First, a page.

Last week, my mom and grandma visited me. We spent our weekdays in Rome and our weekend in Sorrento and the Amalfi Coast. I never get this way when I’m gone for a semester at Hope, but wow… There is something emotional about getting to see (and also say goodbye to) your family when you know you’re thousands of miles away. Yes, I may or may not have shed a tear or two when they left on Monday morning.
Regardless of teary-eyed reunions and too-soon goodbyes, we had an amazing time. It took me three weeks to feel completely used to and (mostly) comfortable in Rome when I first arrived. Obviously, I’m entering week 10 now, so it has been a good seven weeks of comfortability.
What I mean is… Sometimes I forget just how incredible Rome is. Getting to watch my mom and grandma with stars in their eyes as they walked those cobblestone streets was reinvigorating. It was a breath of fresh air! New light shone upon what was beginning to feel like an old place.
But that “ooo-aaah” feeling was ripped away from us when my mom was pickpocketed on Thursday. First, let’s rewind.
The plan was for me to meet up with them after class and take them to my apartment and show them my neighborhood. While they were waiting for me, they met a man who was selling tickets to the Vatican outside my school. He was extremely extroverted and kindly answered their “silly American questions” to pass the time.
Who would have it that by the time we reached my tram stop, he was also there. I got to meet him and we enjoyed chatting about all of the cultural differences between here and home. He was such an extrovert! The tram doesn’t come for twenty minutes––which is pretty unusual for what I deem the most reliable Rome transportation source.
When we finally got on, there were tons of people piling in, squashed like sardines. Our new friend (Hani, was his name) starts yelling at us and corralling us. What’s going on?! We all thought. He points and suddenly everyone on the bus is yelling, trying to get the tram driver to stop. My mom looks down, and her purse is wide open, her wallet gone.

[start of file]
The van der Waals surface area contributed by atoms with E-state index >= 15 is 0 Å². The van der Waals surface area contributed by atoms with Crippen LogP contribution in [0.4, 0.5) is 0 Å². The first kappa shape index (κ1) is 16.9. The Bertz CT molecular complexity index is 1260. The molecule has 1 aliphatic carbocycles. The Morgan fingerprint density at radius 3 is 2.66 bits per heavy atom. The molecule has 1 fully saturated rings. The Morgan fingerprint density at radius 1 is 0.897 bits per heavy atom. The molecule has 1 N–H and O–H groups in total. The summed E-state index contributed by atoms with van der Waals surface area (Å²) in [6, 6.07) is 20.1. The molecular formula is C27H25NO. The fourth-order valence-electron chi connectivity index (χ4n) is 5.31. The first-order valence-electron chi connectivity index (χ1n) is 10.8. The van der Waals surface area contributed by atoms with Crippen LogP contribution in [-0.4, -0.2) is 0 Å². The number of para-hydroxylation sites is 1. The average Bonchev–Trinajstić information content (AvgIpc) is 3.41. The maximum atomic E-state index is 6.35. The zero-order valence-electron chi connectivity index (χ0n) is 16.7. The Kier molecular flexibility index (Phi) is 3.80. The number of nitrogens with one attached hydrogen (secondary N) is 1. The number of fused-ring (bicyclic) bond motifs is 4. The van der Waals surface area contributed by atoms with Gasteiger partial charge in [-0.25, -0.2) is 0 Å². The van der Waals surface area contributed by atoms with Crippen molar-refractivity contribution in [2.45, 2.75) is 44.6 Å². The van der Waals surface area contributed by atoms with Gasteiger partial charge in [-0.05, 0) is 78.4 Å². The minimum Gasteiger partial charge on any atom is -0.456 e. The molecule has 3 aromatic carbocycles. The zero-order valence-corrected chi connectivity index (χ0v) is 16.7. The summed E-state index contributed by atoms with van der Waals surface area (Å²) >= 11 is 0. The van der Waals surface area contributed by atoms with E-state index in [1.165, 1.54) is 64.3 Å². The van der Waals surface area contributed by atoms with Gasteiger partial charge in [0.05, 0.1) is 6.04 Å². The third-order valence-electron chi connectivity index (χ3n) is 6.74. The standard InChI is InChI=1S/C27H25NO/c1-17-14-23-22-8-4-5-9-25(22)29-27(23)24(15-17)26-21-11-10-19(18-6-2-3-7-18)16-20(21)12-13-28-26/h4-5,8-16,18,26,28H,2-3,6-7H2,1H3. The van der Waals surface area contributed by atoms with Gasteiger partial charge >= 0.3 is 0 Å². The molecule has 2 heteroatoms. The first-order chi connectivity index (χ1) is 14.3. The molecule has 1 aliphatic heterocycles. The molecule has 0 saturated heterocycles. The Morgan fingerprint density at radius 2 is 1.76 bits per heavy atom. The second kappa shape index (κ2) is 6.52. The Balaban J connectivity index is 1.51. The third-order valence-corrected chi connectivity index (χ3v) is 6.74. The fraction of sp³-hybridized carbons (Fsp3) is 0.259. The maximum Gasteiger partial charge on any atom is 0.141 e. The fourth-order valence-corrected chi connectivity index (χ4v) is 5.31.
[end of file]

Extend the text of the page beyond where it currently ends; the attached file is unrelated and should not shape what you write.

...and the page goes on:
The tram finally stops and Hani goes sprinting out the door, after the culprits. We followed as closely as we can, but it soon became clear that they were long gone. A feeling of devastation falls over us like a wicked veil.
Hani quickly gets us to a police station and translates with the policeman for us. We file a police report and are told there is nothing left for us to do. We leave with a bittersweet feeling. After all, had my mom and grandma not run into Hani outside of my school, we wouldn’t have had such a kind soul to help us. Even more, we’re not sure we would’ve ever realized my mom’s wallet was taken for an hour or more. It all had happened so seamlessly and quickly, there was nothing to do.
But that wasn’t our only run-in with serendipity that weekend.
The next morning we picked up our spirits to go to Sorrento. Upon arrival it was pretty clear that this town was not like Rome… In Rome, you can roam around (no pun intended) and happen upon museums, monuments, churches, and tours for you to decide upon in the moment. Sorrento… Not so much.
We spent Friday swimming in the hotel pool and relaxing, which was definitely needed. However, we were lucky enough to be there on the last night of a very large business conference. This means, there were travel agents on site to help the business people occupy their families during meetings.
That’s when we met Kellie. Kellie was a UK native who used to be a wedding planner before she completely fell in love with Sorrento. All I had to do was tell her we wanted to see the Amalfi Coast, Pompeii, and eat at some good restaurants before we left. In minutes, she texted me with a full itinerary including guides, drivers, and affordable prices. A weekend vacation planned in ten minutes!
We had an incredible weekend that was absolutely needed after the fear and chaos that Rome gave us on Thursday. Had we not met Kristin, we would’ve been aimlessly wandering around Sorrento without a clue of what to do. We certainly wouldn’t have seen the Amalfi Coast (which is a must-do if you’re in the area), and getting to Pompeii would’ve been quite the hassle.
God works in mysterious ways, as many Hope students and profs might say. Even in your craziest (abroad) hour of need, serendipity, destiny, God, whatever you may call it, will find you.